Read more
Business
4:33 am
Fri June 28, 2013

Feds Sue Jon Corzine Over MF Global Collapse

Originally published on Fri June 28, 2013 7:13 am

Federal regulators have filed civil charges against former New Jersey Governor Jon Corzine in connection with the failure of his commodities firm, MF Global. The government says Corzine failed to stop the firm from dipping into customer funds during a financial crisis in October 2011.

Law
5:44 pm
Thu June 27, 2013

Former N.J. Governor Corzine Faces Federal Civil Charges

Transcript

ROBERT SIEGEL, HOST:

From NPR News, this is ALL THINGS CONSIDERED. I'm Robert Siegel.

AUDIE CORNISH, HOST:

And I'm Audie Cornish.

He was a governor, a senator and a Wall Street success story. Now, Jon Corzine faces federal civil charges. Regulators filed them today in connection with the collapse of Corzine's commodities firm, MF Global. The government says he failed to stop the firm from misusing customer funds during the financial crisis in October 2011.

NPR's Jim Zarroli tells us more.

Read more
Economy
5:48 pm
Wed June 19, 2013

G-8 Nations Pledge To Crack Down On Corporate Tax Evaders

Leaders take part in the G-8 summit in Northern Ireland on Tuesday. Their discussions included tax-avoidance issues.
Ben Stansall WPA Pool/Getty Images

Originally published on Wed June 19, 2013 10:18 pm

The world's wealthiest nations are promising to fight what they call the scourge of tax evasion. This week's meeting of the Group of Eight industrialized countries concluded with a pledge to end the use of tax shelters by multinational corporations.

But there are still big questions about how they will make a dent in the problem.

In the aftermath of the global recession, countries all over the world have struggled with budget shortfalls. More and more of them have come to blame part of their revenue problems on one culprit — tax avoidance.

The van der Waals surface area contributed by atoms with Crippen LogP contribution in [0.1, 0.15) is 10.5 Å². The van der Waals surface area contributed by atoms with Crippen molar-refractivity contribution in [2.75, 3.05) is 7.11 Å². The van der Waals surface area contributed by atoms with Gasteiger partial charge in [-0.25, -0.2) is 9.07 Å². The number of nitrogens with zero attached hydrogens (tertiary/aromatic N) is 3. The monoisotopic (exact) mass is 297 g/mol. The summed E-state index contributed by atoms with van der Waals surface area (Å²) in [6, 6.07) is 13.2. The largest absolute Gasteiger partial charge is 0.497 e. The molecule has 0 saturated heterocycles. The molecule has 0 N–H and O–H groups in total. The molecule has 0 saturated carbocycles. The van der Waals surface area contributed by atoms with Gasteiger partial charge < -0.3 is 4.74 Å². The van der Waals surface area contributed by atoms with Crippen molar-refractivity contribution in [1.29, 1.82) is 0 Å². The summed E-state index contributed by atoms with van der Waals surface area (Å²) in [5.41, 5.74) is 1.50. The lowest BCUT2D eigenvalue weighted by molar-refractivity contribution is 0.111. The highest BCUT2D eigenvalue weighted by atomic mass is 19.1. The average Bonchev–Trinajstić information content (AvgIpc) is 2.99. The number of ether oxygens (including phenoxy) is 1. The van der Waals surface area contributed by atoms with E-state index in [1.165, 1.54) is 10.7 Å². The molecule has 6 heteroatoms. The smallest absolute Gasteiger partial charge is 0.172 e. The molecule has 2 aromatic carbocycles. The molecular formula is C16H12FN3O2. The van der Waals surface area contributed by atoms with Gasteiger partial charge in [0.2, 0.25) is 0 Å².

Read more
All Tech Considered
6:20 pm
Wed June 12, 2013

Net Giants Try To Quell Users' Jitters About Their Data

Google, like Facebook, Microsoft and other Internet companies, is concerned that data requests from U.S. surveillance agencies could ultimately damage its reputation in the U.S. and overseas.
Justin Sullivan Getty Images

Originally published on Wed June 12, 2013 7:00 pm

Companies like Google and Facebook are very much caught in the middle of the current debate about national security and privacy. Press reports have said the companies are required to turn over huge amounts of customer data to government agencies like the National Security Agency, but the companies are often barred from saying anything publicly about the requests they receive.

Read more
Business
5:23 am
Tue June 11, 2013

Data Leak Could Undermine Trust In Government Contractor

Federal contractor Booz Allen Hamilton, headquartered in McLean, Va., employed Edward Snowden, the computer technician at the center of the controversy over leaks involving the National Security Agency.
Michael Reynolds EPA/Landov

Originally published on Tue June 11, 2013 11:56 am

In recent decades, a quiet revolution has been transforming the way Washington works.

Because the U.S. government does not have the workforce to complete all of its tasks, it employs private companies like Booz Allen Hamilton to do the work for it. Booz Allen is the company where Edward Snowden, who said he leaked secrets about the National Security Agency, most recently worked.

Over the past 25 years, this contract workforce has grown and plays a major role in the U.S. government, says Paul Light, a professor of public service at New York University.

Read more

Pages